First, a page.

Moving onto side two, we find the other hit song from Fragile, although a very minor hit compared to the success of "Roundabout." "Long Distance Runaround," the last short-form band piece until 1977, seems a contradiction of sorts, with its rather melancholy lyrics being laid out against a bouncy musical backdrop that hints of lighthearted whimsy. Howe, in the left channel, and Wakeman, in the right, kick things off with an interlocking theme on electric guitar and electric piano, and soon joining over both channels are Squire, with his aforementioned eighth-note pattern, and Bruford, with some delightfully off-the-wall syncopation. There really isn't a lot of thematic development on this piece, but then there really can't be in only three and a half minutes.

Still, the band makes full use of the limited time frame, for when Anderson enters, we go into a completely new musical setting -- one that is remarkably sparse but still says quite a bit. In one channel we have Wakeman playing staccato notes on piano, and in the other we hear Howe and Squire poking in and out with a short unison riff. But the real genius here is the drumbeat. Never one to settle for a traditional beat when faced with a 4/4 signature, Bruford turns this into a piece of mathematical precision. A casual listen may suggest that Bruford is just hitting his snare at random intervals, but no, there is a great logic to it. What you have to do is count along with the beats of every measure, beginning with "1" in the first measure. After that, he hits the next measure on 2, then the next on 3, and the next on 4, and then an entire bar passes without a hit until the next one comes in -- back on 1 again. When the music shifts into the refrain, he reverses the count: The last measure of the first pattern ends on a 4, so in the next, he repeats on 4, then on 3, then on 2, and then on 1. Three beats of silence, and then a smash on 1 again, as the opening pattern begins anew. Marvelous! He would employ the same trick a few years later on a woodblock on King Crimson's "Starless," with the same illusion that there's a totally random, or tricky, beat being played when in fact it's quite simple -- just very disarming!

The album closes with what could be considered Yes's first full-blown epic: the 10 1/2-minute extravaganza "Heart of the Sunrise." From those opening alternations of upswinging guitar/bass riff and hyper-speed Hammond organ blasts, through Squire's moody bass solo, and then back to several restatements of the opening rumbling riff, complete with lots of tension-building starts and stops, we've gone through an exhausting assault on our senses before the singing even begins more than three minutes in. Incidentally, what Bruford does during Squire's solo is absolutely magical. He took what would otherwise have become a static repetition of one bass line and made it burst with life by adding perfectly placed random syncopated bits of clicks and pops and rolls and punches in the spaces in between. And, as always, he never lost sight of the core beat. And he knows just when to switch from hi-hat to ride cymbal as Wakeman's droning Mellotron begins to push the intensity level up just a bit before Howe creeps back in with the opening riff. Through it all, Bruford here proves his genius once again. What he does works so well because, unlike so many drummers who just sit at the back of the stage and thoughtlessly pound their drums to smithereens, Bruford listens, like an actual musician with a finely trained ear, to what's going on around him, and then he adjusts his playing accordingly to add to the texture as well as become an integral part of it. As hard as he has tried, Alan White has never come close to recapturing the simple brilliance Bruford displays on the opening of this piece. Bruford, after all, is a colorist; White is a mere drummer.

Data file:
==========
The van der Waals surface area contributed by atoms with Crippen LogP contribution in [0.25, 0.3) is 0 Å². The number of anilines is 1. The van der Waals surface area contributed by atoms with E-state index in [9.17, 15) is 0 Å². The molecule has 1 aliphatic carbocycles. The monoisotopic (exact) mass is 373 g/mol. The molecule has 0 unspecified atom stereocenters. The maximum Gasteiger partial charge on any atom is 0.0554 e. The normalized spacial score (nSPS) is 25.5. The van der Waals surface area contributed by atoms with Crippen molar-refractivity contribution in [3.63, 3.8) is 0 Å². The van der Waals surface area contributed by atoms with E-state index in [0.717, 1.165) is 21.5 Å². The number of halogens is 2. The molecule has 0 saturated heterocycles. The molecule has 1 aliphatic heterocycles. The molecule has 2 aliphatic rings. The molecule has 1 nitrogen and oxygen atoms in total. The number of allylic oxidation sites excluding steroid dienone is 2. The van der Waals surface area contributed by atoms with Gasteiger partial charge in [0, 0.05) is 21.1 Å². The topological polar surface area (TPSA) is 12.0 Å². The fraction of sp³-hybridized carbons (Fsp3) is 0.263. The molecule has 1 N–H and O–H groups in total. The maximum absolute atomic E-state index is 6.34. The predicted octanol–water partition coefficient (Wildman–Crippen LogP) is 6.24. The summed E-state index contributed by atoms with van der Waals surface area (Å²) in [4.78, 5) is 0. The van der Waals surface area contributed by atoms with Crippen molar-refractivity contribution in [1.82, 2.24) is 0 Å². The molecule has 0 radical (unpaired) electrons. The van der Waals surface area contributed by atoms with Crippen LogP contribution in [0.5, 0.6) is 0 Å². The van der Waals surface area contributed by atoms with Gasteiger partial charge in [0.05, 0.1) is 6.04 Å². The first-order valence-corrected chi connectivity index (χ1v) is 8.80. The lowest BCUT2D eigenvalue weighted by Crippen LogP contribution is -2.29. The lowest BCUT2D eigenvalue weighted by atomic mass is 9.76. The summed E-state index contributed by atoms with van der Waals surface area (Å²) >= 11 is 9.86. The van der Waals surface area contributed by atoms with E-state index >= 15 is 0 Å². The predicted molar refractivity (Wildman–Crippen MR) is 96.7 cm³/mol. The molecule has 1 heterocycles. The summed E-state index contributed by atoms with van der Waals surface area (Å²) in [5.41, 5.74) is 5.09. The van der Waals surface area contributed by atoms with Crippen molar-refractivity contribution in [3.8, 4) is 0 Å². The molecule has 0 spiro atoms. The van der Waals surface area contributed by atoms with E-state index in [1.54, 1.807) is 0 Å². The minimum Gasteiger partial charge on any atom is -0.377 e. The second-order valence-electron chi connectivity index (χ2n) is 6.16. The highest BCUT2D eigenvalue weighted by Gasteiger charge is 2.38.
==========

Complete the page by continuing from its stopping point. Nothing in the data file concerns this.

Anderson's opening section is spacious and lulling, and as it closes out, a solo organ line takes us into one of the band's most masterful uses of counterpoint. It's so simple and well-integrated that you may not even notice it on a casual listen, but briefly we hear three distinctly different melodies and rhythmic ideas sharing the same space -- one by Howe, one by Wakeman, and one by Squire and Bruford! Another start-stop moment leads into another brooding Mellotron line, and then we slip back into the second of Anderson's stanzas, with the backdrop picking up a little more energy this time through.

This is a very rare Yes song in that Anderson sings it all alone, without any harmonizing whatsoever -- except for a very brief moment when his own voice is double-tracked. On his own, and in this expansive setting, his voice sounds somewhat frail and frightened -- which helps convey the sense of yearning and isolation the lyrics seem to impart. But now, after a crescendo on Bruford's drums, we'll hear Anderson rising to full force as he wails, in a wanting tone, "Sharp! Distance! How can the wind with its arms all around me?/Sharp! Distance! How can the wind with so many around me?/I feel lost in the city." We can almost feel the coldness that his character here feels, through his dramatic delivery.

After this we go back to the triple counterpoint, then to a brief vocal bridge revisiting an earlier theme, and then into a very fussy, intricate, carefully constructed instrumental section. We hear an alternation of a syncopated 5/4 and a familiar 6/4 -- first, a unison band riff led by Wakeman on organ and Moog, and then into the menacing introductory riff. This bandies back and forth until a new bass/organ counterpoint yanks us in a new direction, with Howe gently soloing over the top in muted tones. This serves as another perfect bridge into yet another new theme -- actually, a twist on the opening riff, here restated by Wakeman on piano in an elegant manner. Anderson intermingles with repeating Wakeman piano solos, full-band restatements of the main riff, and a few more start-stop sections, until that familiar Mellotron tone leads us into Anderson's final verse, a desperate cry restating the opening lines. Once more on the Mellotron, then three times through the main riff, and the song just ends, that abruptly, leaving us in suspense over what happens next to our longing narrator. Well, we never do find out, but we do get thrown a humorous little surprise, as the door that gets slammed shut at the end of "We Have Heaven" reopens, and we find Anderson still working away at his vocal collage, right where we had left him. This little bit of whimsy breaks the solemn mood and, as we'd expect from Yes, ends things on an upbeat note.